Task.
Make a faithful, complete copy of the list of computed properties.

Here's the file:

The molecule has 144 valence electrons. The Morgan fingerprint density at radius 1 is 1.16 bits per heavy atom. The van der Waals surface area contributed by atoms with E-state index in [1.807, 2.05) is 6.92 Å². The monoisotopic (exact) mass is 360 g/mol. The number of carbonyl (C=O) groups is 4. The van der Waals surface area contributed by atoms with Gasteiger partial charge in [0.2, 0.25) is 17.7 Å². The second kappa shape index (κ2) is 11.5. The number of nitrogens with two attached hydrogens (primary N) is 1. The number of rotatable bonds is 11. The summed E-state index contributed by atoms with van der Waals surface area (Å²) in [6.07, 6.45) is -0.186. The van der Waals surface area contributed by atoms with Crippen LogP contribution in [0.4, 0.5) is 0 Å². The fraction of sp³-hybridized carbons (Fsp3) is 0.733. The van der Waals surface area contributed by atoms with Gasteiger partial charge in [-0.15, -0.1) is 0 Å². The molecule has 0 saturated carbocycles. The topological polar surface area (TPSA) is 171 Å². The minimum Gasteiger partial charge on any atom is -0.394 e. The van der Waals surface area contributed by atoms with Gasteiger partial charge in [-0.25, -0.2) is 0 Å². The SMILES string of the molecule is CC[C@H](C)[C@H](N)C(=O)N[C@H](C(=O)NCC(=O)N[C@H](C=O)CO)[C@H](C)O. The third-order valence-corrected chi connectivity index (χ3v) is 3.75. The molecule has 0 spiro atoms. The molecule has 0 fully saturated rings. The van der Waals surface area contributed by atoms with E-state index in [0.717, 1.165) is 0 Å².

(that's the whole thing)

The molecule has 144 valence electrons. The Morgan fingerprint density at radius 1 is 1.16 bits per heavy atom. The van der Waals surface area contributed by atoms with E-state index in [1.807, 2.05) is 6.92 Å². The monoisotopic (exact) mass is 360 g/mol. The number of carbonyl (C=O) groups is 4. The van der Waals surface area contributed by atoms with Gasteiger partial charge in [0.2, 0.25) is 17.7 Å². The second kappa shape index (κ2) is 11.5. The number of nitrogens with two attached hydrogens (primary N) is 1. The number of rotatable bonds is 11. The summed E-state index contributed by atoms with van der Waals surface area (Å²) in [6.07, 6.45) is -0.186. The van der Waals surface area contributed by atoms with Crippen LogP contribution in [0.4, 0.5) is 0 Å². The fraction of sp³-hybridized carbons (Fsp3) is 0.733. The van der Waals surface area contributed by atoms with Gasteiger partial charge in [-0.15, -0.1) is 0 Å². The molecule has 0 saturated carbocycles. The topological polar surface area (TPSA) is 171 Å². The minimum Gasteiger partial charge on any atom is -0.394 e. The van der Waals surface area contributed by atoms with Gasteiger partial charge in [-0.25, -0.2) is 0 Å². The SMILES string of the molecule is CC[C@H](C)[C@H](N)C(=O)N[C@H](C(=O)NCC(=O)N[C@H](C=O)CO)[C@H](C)O. The third-order valence-corrected chi connectivity index (χ3v) is 3.75. The molecule has 0 spiro atoms. The molecule has 0 fully saturated rings. The van der Waals surface area contributed by atoms with E-state index in [0.717, 1.165) is 0 Å².